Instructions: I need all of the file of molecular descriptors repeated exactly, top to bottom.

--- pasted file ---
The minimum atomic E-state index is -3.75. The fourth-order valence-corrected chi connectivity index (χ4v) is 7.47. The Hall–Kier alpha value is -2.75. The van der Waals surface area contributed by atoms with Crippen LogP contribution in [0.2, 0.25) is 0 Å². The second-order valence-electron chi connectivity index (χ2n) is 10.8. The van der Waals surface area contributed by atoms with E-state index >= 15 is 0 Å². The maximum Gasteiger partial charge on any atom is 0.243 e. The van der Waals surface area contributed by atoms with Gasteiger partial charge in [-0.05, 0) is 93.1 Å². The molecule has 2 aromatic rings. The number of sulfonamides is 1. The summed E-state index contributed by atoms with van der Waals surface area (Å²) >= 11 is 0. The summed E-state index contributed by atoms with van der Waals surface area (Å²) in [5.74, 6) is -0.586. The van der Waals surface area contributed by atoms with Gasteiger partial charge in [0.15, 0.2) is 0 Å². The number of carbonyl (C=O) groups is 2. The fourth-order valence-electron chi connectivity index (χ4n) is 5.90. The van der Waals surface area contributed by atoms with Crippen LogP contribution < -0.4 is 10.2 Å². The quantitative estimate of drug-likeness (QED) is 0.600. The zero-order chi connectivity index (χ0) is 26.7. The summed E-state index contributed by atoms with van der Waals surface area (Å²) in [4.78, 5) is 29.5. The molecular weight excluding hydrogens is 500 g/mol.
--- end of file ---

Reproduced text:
The minimum atomic E-state index is -3.75. The fourth-order valence-corrected chi connectivity index (χ4v) is 7.47. The Hall–Kier alpha value is -2.75. The van der Waals surface area contributed by atoms with Crippen LogP contribution in [0.2, 0.25) is 0 Å². The second-order valence-electron chi connectivity index (χ2n) is 10.8. The van der Waals surface area contributed by atoms with E-state index >= 15 is 0 Å². The maximum Gasteiger partial charge on any atom is 0.243 e. The van der Waals surface area contributed by atoms with Gasteiger partial charge in [-0.05, 0) is 93.1 Å². The molecule has 2 aromatic rings. The number of sulfonamides is 1. The summed E-state index contributed by atoms with van der Waals surface area (Å²) >= 11 is 0. The summed E-state index contributed by atoms with van der Waals surface area (Å²) in [5.74, 6) is -0.586. The van der Waals surface area contributed by atoms with Gasteiger partial charge in [0.15, 0.2) is 0 Å². The number of carbonyl (C=O) groups is 2. The fourth-order valence-electron chi connectivity index (χ4n) is 5.90. The van der Waals surface area contributed by atoms with Crippen LogP contribution < -0.4 is 10.2 Å². The quantitative estimate of drug-likeness (QED) is 0.600. The zero-order chi connectivity index (χ0) is 26.7. The summed E-state index contributed by atoms with van der Waals surface area (Å²) in [4.78, 5) is 29.5. The molecular weight excluding hydrogens is 500 g/mol.